More unsettled weather before settling down a bit from Tuesday in the Northern French Alps !
It’s been an epic week of off-piste skiing, with arguably the best snow conditions of the whole season! Following some resort level rain on Thursday, we just had another night of fresh snowfall so we wake on Friday with avalanche danger rating 4 again.
There are a variety of off-piste conditions at the moment. We currently have some great powder snow conditions, light and fluffy in places (especially the colder high north’ish facing slopes), in others densified by the wind, but very skiable.
With more fresh snowfall due next week, at least above 1800 m or so, we’re hoping for more great off-piste skiing conditions, at least some days, next week.
After any substantial fresh snowfall we’ll, as always, be choosing low slope angles, <30° (the steepest part of a red run) to start with, and keeping a wary eye out for any signs of recent avalanche activity.
Sadly (but predictably) sunny days after fresh snowfall this week have seen a ‘powder frenzy’ with the off-piste being rapidly tracked out with little/no regard for safety.
There have been many skier-triggered avalanches/slides this week, most of them thankfully without serious consequences. There was, however, a serious avalanche accident in the Chardonnet couloir, Tignes on Tuesday. This was a sunny day following 20 cm or so of fresh snowfall. Two off-piste skiers were caught by an avalanche that they triggered on a second lap of the same route they’d taken 20 minutes previously. One of them was flown to hospital in an unconscious state after being buried for 10 minutes. Link to report (in French).
The week ahead promises to be very similar, and will be another tricky one as far as avalanche danger goes. Temperatures will be yo-yoing again, with significant snowfall expected (sometimes rain) accompanied by wind.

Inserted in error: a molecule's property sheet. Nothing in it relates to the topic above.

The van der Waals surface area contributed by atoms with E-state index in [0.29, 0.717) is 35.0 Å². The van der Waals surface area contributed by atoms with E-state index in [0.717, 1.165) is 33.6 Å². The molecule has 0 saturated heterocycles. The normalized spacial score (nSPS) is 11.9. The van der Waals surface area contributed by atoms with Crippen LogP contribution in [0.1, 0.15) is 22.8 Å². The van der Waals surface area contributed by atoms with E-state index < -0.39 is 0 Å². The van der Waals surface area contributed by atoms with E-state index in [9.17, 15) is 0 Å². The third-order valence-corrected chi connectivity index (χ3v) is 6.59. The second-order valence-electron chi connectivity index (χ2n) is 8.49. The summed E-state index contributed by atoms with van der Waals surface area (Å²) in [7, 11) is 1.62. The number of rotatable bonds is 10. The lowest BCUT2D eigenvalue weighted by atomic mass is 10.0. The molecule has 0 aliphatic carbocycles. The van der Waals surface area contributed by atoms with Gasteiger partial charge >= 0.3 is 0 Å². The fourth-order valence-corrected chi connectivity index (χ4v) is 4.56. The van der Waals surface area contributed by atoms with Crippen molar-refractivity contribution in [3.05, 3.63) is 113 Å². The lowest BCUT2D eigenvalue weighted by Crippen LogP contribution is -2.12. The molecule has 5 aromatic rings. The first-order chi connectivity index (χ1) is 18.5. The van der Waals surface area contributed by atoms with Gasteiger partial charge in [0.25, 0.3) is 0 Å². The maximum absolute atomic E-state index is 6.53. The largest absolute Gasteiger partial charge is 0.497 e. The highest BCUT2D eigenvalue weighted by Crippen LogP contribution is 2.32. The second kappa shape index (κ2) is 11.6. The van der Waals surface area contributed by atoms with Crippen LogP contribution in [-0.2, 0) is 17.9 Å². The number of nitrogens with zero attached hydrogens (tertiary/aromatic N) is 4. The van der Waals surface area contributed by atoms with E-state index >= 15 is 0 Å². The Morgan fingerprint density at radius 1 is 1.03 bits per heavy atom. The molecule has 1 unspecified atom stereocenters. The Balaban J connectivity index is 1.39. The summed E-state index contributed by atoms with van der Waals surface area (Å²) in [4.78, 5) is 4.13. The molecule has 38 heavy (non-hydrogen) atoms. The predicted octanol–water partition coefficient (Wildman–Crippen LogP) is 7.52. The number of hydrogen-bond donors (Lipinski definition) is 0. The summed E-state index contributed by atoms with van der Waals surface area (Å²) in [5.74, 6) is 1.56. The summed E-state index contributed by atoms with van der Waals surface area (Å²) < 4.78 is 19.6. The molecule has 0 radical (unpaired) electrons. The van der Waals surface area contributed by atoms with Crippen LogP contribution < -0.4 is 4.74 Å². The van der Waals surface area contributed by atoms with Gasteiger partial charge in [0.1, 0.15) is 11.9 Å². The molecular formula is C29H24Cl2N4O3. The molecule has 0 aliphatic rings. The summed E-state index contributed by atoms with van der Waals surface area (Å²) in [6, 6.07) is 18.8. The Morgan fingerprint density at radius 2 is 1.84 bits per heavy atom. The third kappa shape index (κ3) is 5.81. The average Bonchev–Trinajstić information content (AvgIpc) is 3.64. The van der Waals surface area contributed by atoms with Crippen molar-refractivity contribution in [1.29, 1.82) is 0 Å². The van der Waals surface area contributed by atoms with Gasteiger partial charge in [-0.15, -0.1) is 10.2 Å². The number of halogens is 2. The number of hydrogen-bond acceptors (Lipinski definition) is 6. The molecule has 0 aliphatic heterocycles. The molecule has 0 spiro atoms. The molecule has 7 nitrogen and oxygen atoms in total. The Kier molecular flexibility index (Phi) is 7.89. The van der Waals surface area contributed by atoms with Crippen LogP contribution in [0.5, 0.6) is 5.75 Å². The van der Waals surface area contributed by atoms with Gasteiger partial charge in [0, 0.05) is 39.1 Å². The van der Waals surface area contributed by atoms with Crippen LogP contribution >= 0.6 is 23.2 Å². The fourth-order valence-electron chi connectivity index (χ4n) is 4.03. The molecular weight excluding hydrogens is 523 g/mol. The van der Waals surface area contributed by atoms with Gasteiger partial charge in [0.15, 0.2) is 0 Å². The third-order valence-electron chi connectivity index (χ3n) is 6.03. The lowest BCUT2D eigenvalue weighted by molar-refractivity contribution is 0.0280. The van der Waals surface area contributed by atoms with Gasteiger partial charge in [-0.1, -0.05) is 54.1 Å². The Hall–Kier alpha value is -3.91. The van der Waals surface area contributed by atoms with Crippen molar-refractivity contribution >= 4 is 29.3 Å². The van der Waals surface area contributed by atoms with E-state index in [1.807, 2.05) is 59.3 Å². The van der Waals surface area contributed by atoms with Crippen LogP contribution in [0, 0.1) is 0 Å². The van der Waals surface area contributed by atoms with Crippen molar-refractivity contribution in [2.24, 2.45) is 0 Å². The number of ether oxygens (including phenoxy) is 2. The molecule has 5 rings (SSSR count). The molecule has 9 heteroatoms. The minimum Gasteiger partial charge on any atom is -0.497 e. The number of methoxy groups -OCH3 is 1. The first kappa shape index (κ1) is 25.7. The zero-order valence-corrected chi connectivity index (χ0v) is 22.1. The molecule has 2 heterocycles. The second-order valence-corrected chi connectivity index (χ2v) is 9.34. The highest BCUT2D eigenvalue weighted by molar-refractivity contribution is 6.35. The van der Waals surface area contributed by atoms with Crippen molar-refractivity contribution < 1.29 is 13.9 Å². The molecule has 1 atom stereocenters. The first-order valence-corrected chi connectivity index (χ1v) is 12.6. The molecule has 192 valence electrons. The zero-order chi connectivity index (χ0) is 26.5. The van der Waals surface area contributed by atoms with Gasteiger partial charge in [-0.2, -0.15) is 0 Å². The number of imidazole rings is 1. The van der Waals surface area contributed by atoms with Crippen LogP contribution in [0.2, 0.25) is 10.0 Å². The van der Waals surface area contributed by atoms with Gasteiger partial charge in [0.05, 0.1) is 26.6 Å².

Recent history of the snowpack
There’s been a lot of very obvious avalanche activity this week. You can spot it from every chairlift. Much of this has been in the form of direct avalanches (naturally occurring), but some has been skier-triggered too.
With all the recent snowfall, and more expected next week, we’ll continue to see increased avalanche activity. Any rainfall will make the snowpack heavier and lead to potentially very large natural avalanches occurring.
There are large snow accumulations on leeward slopes. These areas could easily be triggered by the weight of skiers passing by. There’s also that weak layer in isolated places above 2700 m on the more shady N facing slopes and on less-travelled routes.
Check out what the avalanche danger ratings mean.
What is the current avalanche risk in the Northern French Alps/Savoie?
As we write, the avalanche risk is 4/5.
As we predicted last week, avalanche activity has been both spontaneous and skier triggered. This will continue to be true with each fresh snowfall.
For any specific points about snow stability, you need to check the daily avalanche bulletins, particularly when any fresh snow comes.
Where is most at risk at the moment?
Steep slopes with terrain traps beneath them are always going to be particularly at risk.
As we reported last week, if we receive 75 cm to a metre of new snow (which can also mean accumulations of wind-transported snow), this can produce some very large avalanches due to the increasing weight of snow (‘load’ in scientific terminology) pushing through to old instability in the form of some isolated old weak layers which still exist, especially in areas above 2500 m.